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Traffic Modeling

Traffic Modeling

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Traffic Modeling

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  1. Traffic Modeling Nelson L. S. da Fonseca Institute of Computing State University of Campinas Campinas, Brazil

  2. Network Workload: “Traffic” • Telecom networks built to transport traffic • Flow of bytes or packets or messages

  3. Multimedia Networks

  4. Quality of Services • “Perception of the quality of the transfer of information expressed by quantitative metrics”

  5. 33011 bytes (33) 25239 bytes (30) 17179 bytes (27) 9265 bytes (24) 7042 bytes (21) 4819 bytes (18) 2617 bytes (15) 2006 bytes (12) 1393 bytes (9) 793 bytes (6) 447 bytes (3) 227 bytes (1) Quality of Service 1393 bytes (9) 793 bytes (6) 447 bytes (3) 227 bytes (1)

  6. Why Traffic Models Matter?Queuing in Multimedia Networks

  7. Why is Traffic Modeling Important? • Need for performance evaluation and capacity planning • Understand the nature of traffic generated by applications and their transformation along the network • Conception of effective traffic control mechanisms: congestion control, flow control, routing …

  8. Why is Traffic Modeling Important? • Accurate performance prediction requires realistic traffic models • Can use in analysis or testing (“synthetic traffic”) • Synthetic traffic matches real traces, is more efficient to use

  9. An Example • Traffic: 5 synchronous streams of 299,040 cells/sec • Buffer size B, line rate 312,500 cells/sec • An ATM cell 53 bytes

  10. An Example • G/D/1/B or nD/D/1 r = 0.957 • E(W) = 2.7 msec • W < Wmax = 4 x 3.2 = 12.8 msec • No losses for B=4 or bigger • If Poisson: M/D/1, already big difference • E(W) = r m / 2(1- r) = r 3.2 /2(1- r) = 35.6 msec! • Need B = 249 for cell loss 10-9! • Conclusion: Mean is not enough; smoothness or burstiness affects a lot

  11. Our Goal • To understand relevance of traffic characteristics with respect to network performance and QoS • Identify and familiarize with common traffic models

  12. Mean and Variance

  13. Mean and Variance Mean amount of work arrived at each slot = 4 Variance =

  14. Mean and Variance Mean amount of work arrived= 4.0 Variance of the amount of work arrived =

  15. Mean and Variance • Both processes have the same mean and variance. But what is their impact on queuing?

  16. Mean and Variance • Consider a queue with a server, service rate of two cells per time unit and buffer space of two cells. 2/1

  17. Mean and Variance When the first stream Feeds the queue No loss! Service = 2/1

  18. Mean and Variance But when the second flow feeds the queue then 1/5 pkts are lost! 2/1

  19. Correlation Low Correlation High Correlation

  20. Variance v=Autocovariance Integral -5.0 -4.0 -3.0 -2.0 -1.0 0.0 1.0 2.0 3.0 4.0 5.0 Autocovariance

  21. LRD versus SRD

  22. Origins of Correlations… • Superposition of weakly correlated sources • Size of files • User behavior • Protocol dynamics • etc ….

  23. Video • MPEG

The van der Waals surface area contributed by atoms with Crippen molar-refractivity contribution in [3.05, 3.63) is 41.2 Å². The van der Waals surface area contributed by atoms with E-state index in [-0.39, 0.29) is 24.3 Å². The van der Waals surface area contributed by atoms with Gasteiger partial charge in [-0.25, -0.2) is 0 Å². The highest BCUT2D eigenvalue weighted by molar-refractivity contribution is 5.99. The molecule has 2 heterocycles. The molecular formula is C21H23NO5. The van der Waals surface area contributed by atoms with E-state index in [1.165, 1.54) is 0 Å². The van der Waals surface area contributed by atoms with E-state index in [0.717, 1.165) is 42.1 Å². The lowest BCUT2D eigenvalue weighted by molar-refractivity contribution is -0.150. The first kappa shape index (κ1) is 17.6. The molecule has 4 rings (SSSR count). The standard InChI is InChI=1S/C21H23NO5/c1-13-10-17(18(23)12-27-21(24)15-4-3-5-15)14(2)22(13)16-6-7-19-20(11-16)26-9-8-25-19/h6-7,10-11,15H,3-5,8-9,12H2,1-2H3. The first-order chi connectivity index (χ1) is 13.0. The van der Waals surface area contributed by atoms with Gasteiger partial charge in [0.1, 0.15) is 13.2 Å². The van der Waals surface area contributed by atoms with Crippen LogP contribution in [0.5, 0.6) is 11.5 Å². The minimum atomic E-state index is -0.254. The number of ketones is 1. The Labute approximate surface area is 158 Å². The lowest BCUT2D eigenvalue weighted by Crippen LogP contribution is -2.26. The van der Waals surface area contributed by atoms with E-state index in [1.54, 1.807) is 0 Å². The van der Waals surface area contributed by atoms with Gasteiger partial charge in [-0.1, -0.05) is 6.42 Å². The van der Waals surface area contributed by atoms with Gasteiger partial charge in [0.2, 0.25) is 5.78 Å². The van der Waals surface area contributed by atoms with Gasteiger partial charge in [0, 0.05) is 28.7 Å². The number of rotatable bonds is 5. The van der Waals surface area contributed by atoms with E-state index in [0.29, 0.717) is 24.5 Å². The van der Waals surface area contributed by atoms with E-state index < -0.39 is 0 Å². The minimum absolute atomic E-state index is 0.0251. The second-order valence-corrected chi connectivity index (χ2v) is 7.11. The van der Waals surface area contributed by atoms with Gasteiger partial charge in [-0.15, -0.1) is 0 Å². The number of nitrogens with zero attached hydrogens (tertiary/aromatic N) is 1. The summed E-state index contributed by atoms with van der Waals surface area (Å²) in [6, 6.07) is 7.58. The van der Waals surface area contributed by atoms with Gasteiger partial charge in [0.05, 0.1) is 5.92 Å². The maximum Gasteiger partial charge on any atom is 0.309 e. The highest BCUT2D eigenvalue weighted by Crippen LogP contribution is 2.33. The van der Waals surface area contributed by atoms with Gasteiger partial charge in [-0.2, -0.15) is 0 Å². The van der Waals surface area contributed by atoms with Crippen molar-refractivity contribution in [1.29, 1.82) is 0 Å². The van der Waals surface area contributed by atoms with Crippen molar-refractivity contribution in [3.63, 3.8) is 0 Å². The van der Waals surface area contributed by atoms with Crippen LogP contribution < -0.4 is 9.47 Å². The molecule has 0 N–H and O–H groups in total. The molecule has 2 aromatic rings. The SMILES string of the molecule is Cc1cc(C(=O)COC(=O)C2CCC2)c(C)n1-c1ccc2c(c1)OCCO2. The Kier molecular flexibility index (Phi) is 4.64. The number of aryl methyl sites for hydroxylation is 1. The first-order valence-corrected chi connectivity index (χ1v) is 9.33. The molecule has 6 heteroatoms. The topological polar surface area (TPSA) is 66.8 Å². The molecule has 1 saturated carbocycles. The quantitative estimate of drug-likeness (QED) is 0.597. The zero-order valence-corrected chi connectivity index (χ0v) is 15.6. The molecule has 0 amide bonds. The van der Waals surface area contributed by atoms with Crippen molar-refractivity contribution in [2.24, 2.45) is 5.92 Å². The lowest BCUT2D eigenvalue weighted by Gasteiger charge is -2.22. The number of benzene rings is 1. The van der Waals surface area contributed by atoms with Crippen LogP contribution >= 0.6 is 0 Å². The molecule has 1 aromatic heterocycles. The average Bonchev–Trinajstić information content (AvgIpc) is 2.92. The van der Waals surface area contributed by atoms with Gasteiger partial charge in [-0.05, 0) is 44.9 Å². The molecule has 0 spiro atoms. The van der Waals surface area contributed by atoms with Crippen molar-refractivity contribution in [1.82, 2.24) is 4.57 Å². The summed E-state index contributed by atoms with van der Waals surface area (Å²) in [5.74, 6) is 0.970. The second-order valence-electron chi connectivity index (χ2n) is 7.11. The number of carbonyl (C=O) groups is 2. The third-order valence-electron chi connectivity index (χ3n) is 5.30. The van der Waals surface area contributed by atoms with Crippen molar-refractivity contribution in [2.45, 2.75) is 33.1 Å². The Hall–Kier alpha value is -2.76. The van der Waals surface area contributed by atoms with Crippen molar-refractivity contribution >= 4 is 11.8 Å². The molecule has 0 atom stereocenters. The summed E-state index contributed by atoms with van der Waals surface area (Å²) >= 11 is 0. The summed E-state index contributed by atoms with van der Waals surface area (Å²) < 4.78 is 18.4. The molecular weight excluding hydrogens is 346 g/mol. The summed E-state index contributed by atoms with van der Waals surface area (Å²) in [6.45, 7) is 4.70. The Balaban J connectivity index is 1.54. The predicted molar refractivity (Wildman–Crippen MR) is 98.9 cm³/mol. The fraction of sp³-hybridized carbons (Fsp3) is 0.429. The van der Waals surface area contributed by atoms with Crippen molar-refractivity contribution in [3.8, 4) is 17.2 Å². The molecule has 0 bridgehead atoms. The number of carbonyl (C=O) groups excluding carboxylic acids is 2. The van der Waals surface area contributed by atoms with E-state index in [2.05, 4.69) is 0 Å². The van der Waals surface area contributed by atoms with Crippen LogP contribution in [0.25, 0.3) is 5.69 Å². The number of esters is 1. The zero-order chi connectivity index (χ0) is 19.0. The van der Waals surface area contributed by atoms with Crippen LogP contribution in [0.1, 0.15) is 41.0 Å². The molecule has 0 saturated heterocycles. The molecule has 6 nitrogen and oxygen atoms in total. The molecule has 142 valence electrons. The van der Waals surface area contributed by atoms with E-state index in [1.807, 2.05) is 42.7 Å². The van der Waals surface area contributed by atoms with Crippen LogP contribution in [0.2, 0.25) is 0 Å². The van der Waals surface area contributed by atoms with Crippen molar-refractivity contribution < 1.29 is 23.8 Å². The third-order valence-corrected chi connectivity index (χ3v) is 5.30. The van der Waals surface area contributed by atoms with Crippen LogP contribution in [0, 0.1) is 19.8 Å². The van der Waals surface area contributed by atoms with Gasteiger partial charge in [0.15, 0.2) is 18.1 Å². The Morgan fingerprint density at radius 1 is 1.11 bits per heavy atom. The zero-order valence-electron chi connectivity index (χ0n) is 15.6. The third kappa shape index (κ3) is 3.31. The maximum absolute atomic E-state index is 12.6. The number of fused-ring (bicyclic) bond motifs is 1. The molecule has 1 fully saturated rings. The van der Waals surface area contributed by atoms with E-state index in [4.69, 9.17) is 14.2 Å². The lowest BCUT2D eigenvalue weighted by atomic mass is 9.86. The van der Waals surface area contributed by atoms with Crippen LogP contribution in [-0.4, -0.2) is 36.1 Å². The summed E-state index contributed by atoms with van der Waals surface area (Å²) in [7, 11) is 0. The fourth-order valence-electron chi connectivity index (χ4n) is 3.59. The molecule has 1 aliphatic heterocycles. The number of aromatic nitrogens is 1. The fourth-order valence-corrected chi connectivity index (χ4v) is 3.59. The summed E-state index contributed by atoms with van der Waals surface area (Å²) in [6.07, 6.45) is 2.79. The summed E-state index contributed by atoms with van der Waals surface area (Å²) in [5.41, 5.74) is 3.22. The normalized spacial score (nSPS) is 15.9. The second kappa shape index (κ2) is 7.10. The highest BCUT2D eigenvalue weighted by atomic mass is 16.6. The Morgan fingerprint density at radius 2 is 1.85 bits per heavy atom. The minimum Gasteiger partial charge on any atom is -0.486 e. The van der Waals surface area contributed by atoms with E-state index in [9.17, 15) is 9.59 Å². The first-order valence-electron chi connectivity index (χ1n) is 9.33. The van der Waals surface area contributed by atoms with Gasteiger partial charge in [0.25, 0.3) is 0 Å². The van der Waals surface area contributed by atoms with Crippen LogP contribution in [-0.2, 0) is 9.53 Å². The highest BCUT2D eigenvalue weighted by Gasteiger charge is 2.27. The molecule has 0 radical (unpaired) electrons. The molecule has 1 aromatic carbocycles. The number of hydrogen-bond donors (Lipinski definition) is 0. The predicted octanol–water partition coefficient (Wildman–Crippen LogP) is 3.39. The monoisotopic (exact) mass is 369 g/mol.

24. Video • 500x500 pixels por frame = 250.000 pixels por frame, generating 2 Mbits/frame for an 8-bit gray scale at a rate of 30 frames/sec 60 Mbits/seg. If three colors are used, the transmission rate is 180 Mbits/sec Compression Variable Bit Rate

  25. Video

  26. Variable Bit Rate

  27. Burstiness • Variable with time scales

  28. Traffic Bursts and Scales • Hierarchical view • Call • Burst • Packet • How to characterize: Mean? Peak? Variance? Autocorrelation?

  29. Burstiness • Most traffic types in high-speed networks are bursty • Burstiness is mainly due to autocorrelation • Renewal models assume autocorrelation away for tractability • Performance prediction non-realistic without burstiness

  30. Taxonomy of Models • Renewal and IID: no dependence • Short Range Dependent (SRD) • Markov modulated, Interrupted Poisson Process etc. • Semi Markov • MAP • Fluid: useful for analysis and also for simulation • Regression models – classical statistics • Long range Dependent (LRD) • Monofractal (self-similar) • Multifractal

  31. SRD Models

  32. Voice Source • Human voice bursts of 0.4 a 1.2 sec durations and periods of silence of 0.6 a 1.8 sec (exponentially distributed); • Sampling at 125 mseg intervals with 8 bits coding 170 cells (53 bytes) ATM/sec ON OFF

  33. Superposition of Voice Sources

  34. Superposition of Voice Sources

  35. Superposition of Voice Sources

  36. Superposition of Voice Sources

  37. Fluid-Flow Equations • x– buffer occupancy; • Each voice source generates V cells/sec during talk spurt with duration of 1/a sec; • A channel with capacity VCcells/sec has aC units of information per second; • N sources; • Fi(t,x) – system state, at time t there are isources in state on and the buffer occupancy is x;

  38. Fluid-Flow Equations

  39. Fluid-Flow Equations • Fj(x) = Prob. [j sources on, buffer occupancy≤x]

  40. Markov Modulated Process • Arrival rate depends on understanding Markov chain 1 2 n l1 l2 ln

  41. Superposition of Voice Sources 1 2 l1 l2

  42. Superposition of Voice Sources

  43. Superposition of Voice Sources

  44. Superposition of Voice Source2-states MMPP

  45. Markov Modulated Process • M/G/1 – type • Efficient algorithms

  46. M/M/1

  47. Markov Modulated Process

  48. Markov Modulated Process single Arrivals batch discrete Time continuous

  49. Markov Modulated Process • Markov Modulated Poisson Process – MMPP (continuous time, single arrival) • Batch Markovian arrival process – BMAP (continuous time, batch arrival)

  50. Markov Modulated Process • Discrete Time Batch Markovian Arrival Process – D-BMAP (discrete time, batch arrivals) • Discrete Time Markovian Arrival Process (D-MAP)